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The 17 Steps: A Scandal In Bohemia

The 17 Steps: A Scandal In Bohemia

Seventeen thoughts for further ponderance of the case at hand – A Scandal In Bohemia (SCAN)

Good night, Mr Sherlock Holmes. - Illustration by Sidney Paget in The Strand Magazine, July 1891
Good night, Mr Sherlock Holmes. – Illustration by Sidney Paget in The Strand Magazine, July 1891

After two novels worth of nursing his wounds, John H. Watson suddenly has a home, a wife, AND a job, all his own. But the doctor’s exact words are “I had now returned to civil practive.” In the opening of A Study in Scarlet, he seems to have gone straight from medical school into the military. He doesn’t seem to have a civil practive in either of the first two books . . . so when was he working as a civilian doctor before this? Some time between the shoulder wound and the leg wound, perhaps? Back when he had to support his *first* wife?

The front door at 221 Baker Street is one that Dr. Watson says he will always associate with his “wooing.” Now, the Smash did a little wooing once upon a time himself, and he will always associate a certain front door on Polk Street with that period of time. It’s the place one awaits the divine presence one is utterly smitten with. So why is Watson associating the front door to 221 with his dating? One almost imagines Mary Morstan dropping him off, and the two spending a parting moment there, but that would never have been done in Victorian England, would it? Or was did the door just happen to be the same style that Mrs. Cecil Forrester had on the front of her house?

Holmes casually tosses a case of cigars at Watson when he comes in the door, perhaps a gesture of celebration at Watson’s return. Would Holmes be tossing it at the doctor if Watson was still holding that left arm in an unnatural manner? And this cigar case . . . am I right in assuming this would be a small, pocket sized case? Or was Holmes tossing a wooden box at his friend, which would definitely require a two-handed catch?

Holmes’s Continental Gazetteer has convenient listings for Eglow and Eglonitz. In Jack Tracy’s Encyclopaedia Sherlockiana, the late Mr. Tracy has put an asterisk next to each of these references, denoting them as “fictitious.” In die-hard Sherlockian terms, this means Mr. Tracy couldn’t find them in his researches and simply gave up looking. But the key to all research is knowing where to look. As we know they’re on “the Continent” (Europe), we at least have a starting place, but past that where would the Hounds look for these places based on the makeup of their names? My first thought is Eglow, Scotland and Eglonitz, Transylvania, but I’m sure there are better ideas out there.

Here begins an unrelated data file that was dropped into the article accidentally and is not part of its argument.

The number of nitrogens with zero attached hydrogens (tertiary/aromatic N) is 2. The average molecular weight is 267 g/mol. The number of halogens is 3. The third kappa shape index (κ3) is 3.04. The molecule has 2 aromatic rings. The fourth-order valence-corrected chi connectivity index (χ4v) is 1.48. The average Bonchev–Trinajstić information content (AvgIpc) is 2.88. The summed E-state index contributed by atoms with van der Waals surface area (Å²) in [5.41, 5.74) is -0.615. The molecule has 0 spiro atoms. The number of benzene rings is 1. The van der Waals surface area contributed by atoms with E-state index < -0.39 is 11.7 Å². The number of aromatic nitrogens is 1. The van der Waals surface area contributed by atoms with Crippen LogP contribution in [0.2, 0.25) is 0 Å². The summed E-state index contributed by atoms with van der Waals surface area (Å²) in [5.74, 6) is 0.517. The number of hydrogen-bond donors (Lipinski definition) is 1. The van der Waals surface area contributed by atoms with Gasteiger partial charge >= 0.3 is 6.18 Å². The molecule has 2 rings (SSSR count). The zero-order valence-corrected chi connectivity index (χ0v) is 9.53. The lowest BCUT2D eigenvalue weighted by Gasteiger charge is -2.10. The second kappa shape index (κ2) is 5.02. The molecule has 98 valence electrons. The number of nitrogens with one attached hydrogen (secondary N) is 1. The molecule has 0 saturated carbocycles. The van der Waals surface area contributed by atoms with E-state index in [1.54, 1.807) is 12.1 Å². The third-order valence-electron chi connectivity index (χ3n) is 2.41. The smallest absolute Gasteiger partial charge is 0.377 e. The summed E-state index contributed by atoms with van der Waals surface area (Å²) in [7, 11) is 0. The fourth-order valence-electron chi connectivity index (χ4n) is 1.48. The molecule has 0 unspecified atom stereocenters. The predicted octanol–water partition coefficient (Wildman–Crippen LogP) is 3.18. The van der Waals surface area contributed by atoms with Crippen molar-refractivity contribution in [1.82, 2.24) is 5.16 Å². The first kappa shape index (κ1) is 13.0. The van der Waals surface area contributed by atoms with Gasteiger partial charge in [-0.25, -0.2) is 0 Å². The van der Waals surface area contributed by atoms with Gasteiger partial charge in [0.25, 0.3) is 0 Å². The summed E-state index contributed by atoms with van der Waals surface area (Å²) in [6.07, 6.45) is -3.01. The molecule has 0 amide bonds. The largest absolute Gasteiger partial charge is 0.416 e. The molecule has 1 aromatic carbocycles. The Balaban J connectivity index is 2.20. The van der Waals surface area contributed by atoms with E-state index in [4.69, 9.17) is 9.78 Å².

While Watson goes on about how loveless Holmes is, and how immune Holmes is to the charms of women, we do find Sherlock talking about a pair of beauties in this tale. Later, we even find that Holmes was out rubbing down some other specimens of that charming type. Now that I have the Lascar’s attention, I would ask the Hounds if they find that Holmes has a special fondness for horses, or that he was just another citizen of a horse-powered world?

In one fabulous sentence, Watson tells us:

“My own complete happiness, and the home-centred interests which rise up around the man who first finds himself master of his own establishment, were sufficient to absorb all my attention, while Holmes, who loathed every form of society with his whole Bohemian soul, remained in our lodgings in Baker Street, buried among his old books, and alternating from week to week between cocaine and ambition, the drowsiness of the drug, and the fierce energy of his own keen nature.”

The mind whirls! “Home-centred interests” — Was Watson buying or renting? If he bought, was he doing home improvements? Or were these interests simply the setting up of a household, complete with boot-slitting servants? Was he helping Mary decorate? Or is “home-centred interests” just Watson’s way of saying he was spending every night romancing his new wife? (And we won’t even get into the Seinfeld-reminiscent “master of his own establishment.”)

And Holmes! “Buried in old books.” Buried! While we’re treated to a lot of books by name in the Canon, what we wouldn’t give to know what those burial piles consisted of. Criminal histories? Old law books? Music? He “loathed every form of society” — does this mean he hated gatherings of every sort, or is Watson saying he actually hated people? “The drowsiness of the drug” — don’t know much about cocaine, but my impression was that it was a stimulant. Was Watson mixing up the drowsiness of Holmes’s ambition (“I am the most incurably lazy devil that ever stood in shoe leather ….”) with the fierce energy of the drug?